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Building on the seminal work of Brewer and Hunter (1989, 2006), Hunter and Brewer (2003, 2015a, 2015b), and Seawright (2016), multimethod research—also known as multiple methods research—is defined as research that systematically combines, mixes, or integrates more than one research method/methodology/paradigms/analyses/etc. to produce a high-quality research study. Thus, multimethod research includes the following three broad cases:

  1. (Case a) qualitative methods/methodologies/paradigms/analyses/etc. +…+ quantitative methods/methodologies (i.e., qual +…+ quan)
  2. (Case b) qualitative methods/methodologies/paradigms/analyses/etc. +…+ qualitative methods/methodologies (i.e., qual +…+ qual)
  3. (Case c) quantitative methods/methodologies/paradigms/analyses/etc. +…+ quantitative methods/methodologies (i.e., quan +…+ quan)

This definition leads to the following two corollaries:

  1. The ellipses in Cases a-c allow for the possibility of two or more methods/methodologies/paradigms/analyses/etc. being combined, mixed, or integrated.
  2. Case a is a special case of multimethod research, which is commonly referred to as mixed methods research.

Building on the popularized definition of Johnson, Onwuegbuzie, and Turner (2007), mixed methods research (MMR)—also known as mixed research, mixed methodology, and integrated research—is an intellectual and practical synthesis based on qualitative and quantitative research. It is the third major research approach (along with qualitative and quantitative research). MMR recognizes the importance of traditional quantitative and qualitative research, but also offers a powerful third choice that often will provide the most informative, complete, balanced, and useful research results. Furthermore, MMR is the research approach that (a) often partners with the philosophy of pragmatism in one of its forms (left, right, middle); (b) follows the logic of mixed methods research (including a both-and-logic, the logic of the fundamental principle of MMR, and any other useful logics imported from qualitative or quantitative research that are helpful for producing defensible and usable research findings); (c) relies on qualitative and quantitative viewpoints, data collection methods, methodologies, paradigms, sampling, analysis, inference techniques, and the like combined according to the integrative logic of mixed methods research to address one’s research question(s); and (d) is cognizant, appreciative, and inclusive of local and broader sociopolitical realities, resources, and needs. Furthermore, the mixed methods research approach offers an important approach for generating and testing critical  research questions for drawing full and warranted conclusions about the world in which we live.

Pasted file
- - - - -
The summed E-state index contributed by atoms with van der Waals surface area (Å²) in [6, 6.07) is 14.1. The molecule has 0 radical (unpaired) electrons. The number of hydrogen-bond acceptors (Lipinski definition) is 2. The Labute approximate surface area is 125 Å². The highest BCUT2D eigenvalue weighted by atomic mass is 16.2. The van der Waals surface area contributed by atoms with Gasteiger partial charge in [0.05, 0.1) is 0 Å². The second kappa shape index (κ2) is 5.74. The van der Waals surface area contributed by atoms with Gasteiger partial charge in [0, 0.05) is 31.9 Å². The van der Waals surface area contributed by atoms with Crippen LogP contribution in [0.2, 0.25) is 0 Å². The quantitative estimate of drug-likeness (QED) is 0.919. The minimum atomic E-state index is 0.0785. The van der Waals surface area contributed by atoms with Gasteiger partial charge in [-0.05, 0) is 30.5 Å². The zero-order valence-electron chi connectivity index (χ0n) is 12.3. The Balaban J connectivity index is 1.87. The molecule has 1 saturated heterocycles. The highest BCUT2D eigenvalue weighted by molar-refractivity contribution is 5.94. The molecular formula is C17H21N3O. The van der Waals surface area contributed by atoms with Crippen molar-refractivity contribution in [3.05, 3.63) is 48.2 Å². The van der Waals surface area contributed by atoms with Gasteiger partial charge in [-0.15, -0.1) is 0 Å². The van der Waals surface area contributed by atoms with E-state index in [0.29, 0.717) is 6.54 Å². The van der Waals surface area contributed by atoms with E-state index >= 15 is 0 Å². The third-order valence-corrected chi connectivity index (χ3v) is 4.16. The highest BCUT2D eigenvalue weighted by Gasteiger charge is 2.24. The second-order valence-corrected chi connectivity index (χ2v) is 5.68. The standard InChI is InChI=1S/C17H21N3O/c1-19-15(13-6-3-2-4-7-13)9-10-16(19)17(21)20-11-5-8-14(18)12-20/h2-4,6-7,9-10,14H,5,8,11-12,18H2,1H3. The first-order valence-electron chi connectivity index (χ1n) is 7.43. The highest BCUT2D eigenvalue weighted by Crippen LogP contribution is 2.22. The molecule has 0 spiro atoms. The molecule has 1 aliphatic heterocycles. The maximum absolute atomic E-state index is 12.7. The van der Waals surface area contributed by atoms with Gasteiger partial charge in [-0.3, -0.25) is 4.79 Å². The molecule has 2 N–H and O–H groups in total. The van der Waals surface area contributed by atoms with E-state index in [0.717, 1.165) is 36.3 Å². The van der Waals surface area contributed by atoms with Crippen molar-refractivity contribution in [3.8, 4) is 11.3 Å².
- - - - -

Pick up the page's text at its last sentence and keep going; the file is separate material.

Brewer, J., & Hunter, A. (1989). Multimethod research: A synthesis of styles. Newbury Park, CA: Sage.

Brewer, J., & Hunter, A. (2006). Foundations of multimethod research: Synthesizing styles. Thousand Oaks, CA: Sage.

Hunter, A., & Brewer, J. (2003). Multimethod research in sociology. In A. Tashakkori & C. Teddlie (Eds.), Handbook of mixed methods in social and behavioral research (pp. 577-594). Thousand Oaks, CA: Sage.

Hunter, A., & Brewer, J. (2015a). Designing multimethod research. In R. B. Johnson & S. Hesse-Biber (Eds.), Oxford handbook of multimethod and mixed methods research inquiry (pp. 185-205). New York, NY: Oxford University Press.

Hunter, A., & Brewer, J. (2015b). Conundrums of multimethod research. In R. B. Johnson & S. Hesse-Biber (Eds.), Oxford handbook of multimethod and mixed methods research inquiry (pp. 616-623). New York, NY: Oxford University Press.

Johnson, R. B., Onwuegbuzie, A. J., & Turner, L. A. (2007). Toward a definition of mixed methods research. Journal of Mixed Methods Research, 1, 112-133. doi:10.1177/1558689806298224

Seawright, J. (2016). Multi-Method social science: Combining qualitative and quantitative tools. Cambridge, England: Cambridge University Press.